The study is based on the realisation that conventional investment quotas, which have been used primarily to assess the degree to which public budgets are forward-looking, are only of limited value. “The previous focus on tangible investments was too narrow to assess whether public spending was sufficiently oriented towards the future,” emphasises project leader Professor Friedrich Heinemann, head of the Research Department “Corporate Taxation and Public Finance” at ZEW Mannheim. Expenditure on personnel and consumables can also be forward-looking if, for example, it contributes to environmental policy, promotes innovation or sets children on a successful educational path. In order to be able to comprehensively assess the quota of such forward-looking expenditures in the federal budget, the study systematically categorises all items using various criteria and weights them accordingly.
The future quota as calculated in the study excludes items that have a clear focus on present benefits or even address past burdens. Examples include government transfers to the pension fund, pension payments or personnel costs, e.g. in the area of tax and customs administration. In contrast, items aimed at maintaining or improving physical, natural and human capital or technical knowledge are included in the quota. These expenses have a weighting of between 25 and 100 per cent. How high the weighting is depends on whether, for example, it takes a particularly long time for the benefits to unfold or whether the high effectiveness of the measures is clearly proven in scientific literature. Expenditures that meet such additional criteria are given a greater weight. For example, basic research programmes in the areas of climate and energy research or measures for early childhood development are given the maximum possible weight of 100 per cent. Furthermore, all investment expenditure is included in the future quota. However, investments that have no direct benefit for the future, as mentioned above, are only weighted at 50 per cent in the basic variant of the future quota.
Using this system, the ZEW research team examined the entire federal budgets for 2019 and 2021 and calculated various narrower and wider variants of the future quota. For the basic variant favoured by ZEW, the future quota for the 2019 budget is 18.3 per cent and falls to 17.0 per cent in 2021. In an alternative calculation of the quota, investment expenditure is weighted at 100 per cent regardless of its policy context. Naturally, this alternative calculation yields a higher quota, which would be 21.6 per cent for the 2021 budget. According to the researchers, this decline measured between 2019 and 2021 under the base variant is not surprising given the extensive pandemic recovery packages with transfers to households and businesses, as well as the high health care costs. Before 2019, however, the time series considered on education and research spending indicate that the federal budget has been increasingly forward-looking since the 2000s.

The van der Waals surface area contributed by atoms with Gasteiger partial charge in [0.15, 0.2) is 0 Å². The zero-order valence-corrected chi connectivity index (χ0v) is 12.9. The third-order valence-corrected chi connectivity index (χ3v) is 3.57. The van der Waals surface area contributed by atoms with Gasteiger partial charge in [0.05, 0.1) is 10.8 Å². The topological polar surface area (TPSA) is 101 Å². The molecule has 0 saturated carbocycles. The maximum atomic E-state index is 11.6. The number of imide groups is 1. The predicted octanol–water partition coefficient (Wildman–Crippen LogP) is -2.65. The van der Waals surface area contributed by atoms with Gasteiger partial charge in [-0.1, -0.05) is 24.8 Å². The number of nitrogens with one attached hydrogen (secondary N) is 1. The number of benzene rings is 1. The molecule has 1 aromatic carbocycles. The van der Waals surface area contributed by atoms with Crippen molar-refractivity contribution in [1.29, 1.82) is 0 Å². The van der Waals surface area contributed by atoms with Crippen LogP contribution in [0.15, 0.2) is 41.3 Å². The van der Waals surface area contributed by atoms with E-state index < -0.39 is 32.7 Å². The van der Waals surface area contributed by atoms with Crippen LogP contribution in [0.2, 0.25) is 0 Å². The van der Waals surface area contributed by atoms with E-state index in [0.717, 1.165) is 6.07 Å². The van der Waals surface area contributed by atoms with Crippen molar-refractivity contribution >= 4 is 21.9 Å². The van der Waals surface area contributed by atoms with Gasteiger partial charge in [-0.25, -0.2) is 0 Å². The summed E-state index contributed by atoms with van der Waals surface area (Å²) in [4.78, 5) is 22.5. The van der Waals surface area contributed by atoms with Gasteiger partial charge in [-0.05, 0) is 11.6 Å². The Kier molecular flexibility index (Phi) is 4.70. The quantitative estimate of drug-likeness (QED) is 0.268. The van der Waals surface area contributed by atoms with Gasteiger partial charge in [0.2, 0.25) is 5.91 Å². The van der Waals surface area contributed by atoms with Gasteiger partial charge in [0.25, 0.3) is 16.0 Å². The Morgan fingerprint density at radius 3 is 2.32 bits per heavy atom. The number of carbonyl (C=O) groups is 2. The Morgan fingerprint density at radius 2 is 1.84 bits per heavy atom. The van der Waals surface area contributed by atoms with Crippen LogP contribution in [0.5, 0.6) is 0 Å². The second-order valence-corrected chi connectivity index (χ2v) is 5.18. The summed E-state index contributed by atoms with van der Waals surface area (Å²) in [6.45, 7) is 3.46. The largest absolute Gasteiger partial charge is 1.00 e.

Whether this trend will continue in view of the foreseeable increase in federal spending on social security systems after the pandemic is uncertain. A regular calculation of the future quota could provide transparency. “No budget indicator is perfect, but with the future quota we can give parliaments a new helpful benchmark to comprehensively quantify the benefits for the next generation in budget spending,” Heinemann recommends. “Especially a new government that has set out to increasingly address the country’s future challenges must have its fiscal policy measured against such an indicator.” The innovative indicator is also suitable for making political declarations of intent more binding by setting specific target values for the future quota.